Are Trichloroacetic Acid Peels Safe?

Tamar K. Rawls, Mercer University College of Pharmacy

Chemical peeling exfoliates the top layer of skin, thereby removing superficial lesion and causing regeneration of new skin.  Indications for chemical peeling include pigmentary disorders, superficial acne scars, aging skin changes, and benign epidermal growths.  Contraindications include patients with active bacterial, viral, or fungal infection; tendency to keloid formation; facial dermatitis; taking photosensitizing medications; and unrealistic expectations. [1]

Universal Trichloroacetic Acid Peel Technique for Light and Dark Skin [2]
Design Case series; N= 923
Objective To clarify a practical approach to a universal trichloroacetic acid peel and to offer an organized, easy, and safe technique for medium and deep trichloroacetic acid peels by utilizing genetico-racial skin classification
Study Groups 1.    Northern Europeans (n= 46)

2.     Mid-Europeans (n= 332)

3.     Southern Europeans (n= 138)

4.     Southern Caucasians (n= 166)

5.     Africans (n= 46)

6.     Asians (n= 195)

Methods Candidates were placed in a genetico-racial skin classification category based on skin color and facial features.  The classification assisted in predicting the response to a peel.  The steps to a trichloroacetic acid (TCA) peel are as follows: 15 grams of prilocaine cream is spread on face and neck, then covered with saran wrap and left for 20 minutes.  .  The acid is applied on the left side of the face, the right side, the forehead, the eyelids, and then the neck.  Last, extra passes are added as needed to achieve a homogenous frost across the face.

The evaluation of the peel depth is based solely on the frost sign (the white color of the peeled skin).  The target frost for the three basic types of peels are: (1) light peel (the frost is light white, made of scattered white spots, like “white stars on pink skies”), (2) medium peel (the frost is medium white), and (3) deep peel (the frost is deep white).  The goal is to reach light white for a light peel, medium white for a medium peel, and deep white for a deep peel. The only exception is the neck area, which should be less white (more superficial) than the face due to skin sensitivity and slower recuperation.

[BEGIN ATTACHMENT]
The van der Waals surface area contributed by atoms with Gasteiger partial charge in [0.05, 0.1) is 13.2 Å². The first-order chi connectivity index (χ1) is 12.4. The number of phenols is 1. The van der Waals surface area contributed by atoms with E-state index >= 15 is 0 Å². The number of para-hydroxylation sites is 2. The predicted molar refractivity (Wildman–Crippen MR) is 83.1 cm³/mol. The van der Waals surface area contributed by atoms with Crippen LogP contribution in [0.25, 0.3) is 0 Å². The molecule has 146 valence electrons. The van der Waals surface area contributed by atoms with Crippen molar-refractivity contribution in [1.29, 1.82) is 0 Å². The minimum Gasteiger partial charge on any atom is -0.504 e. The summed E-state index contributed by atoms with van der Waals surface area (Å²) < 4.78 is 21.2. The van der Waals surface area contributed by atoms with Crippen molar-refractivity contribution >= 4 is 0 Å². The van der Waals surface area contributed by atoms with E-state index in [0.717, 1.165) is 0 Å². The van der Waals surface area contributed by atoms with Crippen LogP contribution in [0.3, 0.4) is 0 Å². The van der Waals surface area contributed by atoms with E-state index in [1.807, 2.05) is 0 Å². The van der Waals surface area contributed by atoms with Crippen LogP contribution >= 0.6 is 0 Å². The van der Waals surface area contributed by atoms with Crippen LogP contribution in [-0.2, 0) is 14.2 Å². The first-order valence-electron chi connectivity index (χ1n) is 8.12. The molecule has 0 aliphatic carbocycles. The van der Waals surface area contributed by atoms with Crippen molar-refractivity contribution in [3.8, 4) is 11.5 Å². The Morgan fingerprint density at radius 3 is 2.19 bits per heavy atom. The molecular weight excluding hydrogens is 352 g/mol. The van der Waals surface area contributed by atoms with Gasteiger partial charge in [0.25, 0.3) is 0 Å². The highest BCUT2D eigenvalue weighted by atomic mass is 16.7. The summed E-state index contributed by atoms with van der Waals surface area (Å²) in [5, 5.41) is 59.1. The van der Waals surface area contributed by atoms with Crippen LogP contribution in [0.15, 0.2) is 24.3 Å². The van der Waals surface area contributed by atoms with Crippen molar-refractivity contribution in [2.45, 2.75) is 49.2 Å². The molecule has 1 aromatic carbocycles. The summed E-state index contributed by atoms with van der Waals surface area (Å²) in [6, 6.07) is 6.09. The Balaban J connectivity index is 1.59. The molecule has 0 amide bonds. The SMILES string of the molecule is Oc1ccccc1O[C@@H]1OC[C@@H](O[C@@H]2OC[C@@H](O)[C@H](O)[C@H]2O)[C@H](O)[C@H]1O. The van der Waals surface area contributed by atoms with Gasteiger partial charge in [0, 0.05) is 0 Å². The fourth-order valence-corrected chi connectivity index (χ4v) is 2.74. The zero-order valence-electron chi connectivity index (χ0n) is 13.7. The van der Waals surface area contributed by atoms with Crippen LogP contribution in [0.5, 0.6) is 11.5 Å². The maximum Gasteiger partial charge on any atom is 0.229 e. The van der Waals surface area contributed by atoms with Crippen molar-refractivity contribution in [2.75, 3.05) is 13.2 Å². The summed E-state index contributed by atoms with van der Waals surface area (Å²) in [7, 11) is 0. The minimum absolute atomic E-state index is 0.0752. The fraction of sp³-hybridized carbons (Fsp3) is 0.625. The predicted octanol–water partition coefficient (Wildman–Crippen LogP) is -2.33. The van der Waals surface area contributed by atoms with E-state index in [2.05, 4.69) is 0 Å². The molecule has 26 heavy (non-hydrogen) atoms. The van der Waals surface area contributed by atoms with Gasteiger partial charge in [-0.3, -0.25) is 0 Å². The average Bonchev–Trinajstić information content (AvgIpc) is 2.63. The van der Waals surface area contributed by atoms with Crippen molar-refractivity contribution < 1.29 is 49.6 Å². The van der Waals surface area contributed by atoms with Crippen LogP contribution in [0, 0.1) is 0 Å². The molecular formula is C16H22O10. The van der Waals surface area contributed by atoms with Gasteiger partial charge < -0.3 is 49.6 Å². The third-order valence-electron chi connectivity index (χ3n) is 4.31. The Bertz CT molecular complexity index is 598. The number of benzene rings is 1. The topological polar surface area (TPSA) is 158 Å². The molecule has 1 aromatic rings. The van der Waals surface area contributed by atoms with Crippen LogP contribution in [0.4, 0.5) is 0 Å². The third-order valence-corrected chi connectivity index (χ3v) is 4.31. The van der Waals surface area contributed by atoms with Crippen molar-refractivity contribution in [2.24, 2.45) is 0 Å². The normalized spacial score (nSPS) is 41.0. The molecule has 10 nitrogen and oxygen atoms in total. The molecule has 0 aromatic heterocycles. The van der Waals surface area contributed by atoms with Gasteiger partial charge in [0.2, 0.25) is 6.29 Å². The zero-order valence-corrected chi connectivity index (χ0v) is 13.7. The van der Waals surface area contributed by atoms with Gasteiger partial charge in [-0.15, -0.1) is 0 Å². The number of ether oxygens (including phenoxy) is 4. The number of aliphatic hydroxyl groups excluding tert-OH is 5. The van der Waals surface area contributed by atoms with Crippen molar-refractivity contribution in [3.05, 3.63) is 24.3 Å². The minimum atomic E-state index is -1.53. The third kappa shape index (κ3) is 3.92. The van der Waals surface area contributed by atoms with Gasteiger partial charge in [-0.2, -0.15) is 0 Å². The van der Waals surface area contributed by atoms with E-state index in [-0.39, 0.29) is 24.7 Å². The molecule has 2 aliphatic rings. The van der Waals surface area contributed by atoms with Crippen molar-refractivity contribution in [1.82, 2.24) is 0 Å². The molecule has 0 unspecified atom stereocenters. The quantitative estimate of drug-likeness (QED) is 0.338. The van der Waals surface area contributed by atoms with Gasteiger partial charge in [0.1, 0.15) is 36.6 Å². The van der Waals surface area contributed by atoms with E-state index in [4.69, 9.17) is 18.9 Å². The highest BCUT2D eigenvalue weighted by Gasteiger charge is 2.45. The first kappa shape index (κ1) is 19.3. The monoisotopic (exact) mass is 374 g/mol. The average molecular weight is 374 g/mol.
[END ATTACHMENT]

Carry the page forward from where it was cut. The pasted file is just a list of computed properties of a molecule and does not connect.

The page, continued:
Duration 01/01/1996 to 11/01/2015
Primary Outcome Measure Incidence of peeling complication per ethnic group
Baseline Characteristics Men (n= 120), women (n= 803); mean age 41.59 yrs
Results  

Category Complication Incidence of complication, %
Asian & Indo-Pakistani (southern Caucasian) Hyperpigmentation 5.9
Nordic (northern Europeans) Telangiectasia 0.3
African Hypopigmentation 0.1
Adverse Events Common Adverse Events: 5.9% hyperpigmentation
Serious Adverse Events: 0.2% acute herpesvirus infection
Percentage that Discontinued due to Adverse Events: not disclosed
Study Author Conclusions Trichloroacetic acid peels are efficient and safe for light and dark skin when properly applied. The technique can be an easily implementable addition to a physician’s cosmetic practice.

 

Mid-Europeans, a population which was known to have a favorable response to a peel, made up more than one-third of the population, thereby yielding more credible results to the study.  Furthermore, there was no comparative data to formulate if the universal TCA peel had less incidence of complications between genetico-racial groups.  Peels using TCA were claimed to be safe, but no safety endpoint or expectations were declared in the study.  Incidence of complications was reported during the investigation, but there was not a preset variable for the determination of safety.

 

References

  1. Khunger N. Standard guidelines of care for chemical peels. Indian J Dermatol Venereol Leprol. 2008;74 Suppl:S5-12.
  1. Fanous N, Zari S. Universal Trichloroacetic Acid Peel Technique for Light and Dark Skin. JAMA Facial Plast Surg. Published online January 12, 2017. doi:10.1001/jamafacial.2016.1666

 

 

 

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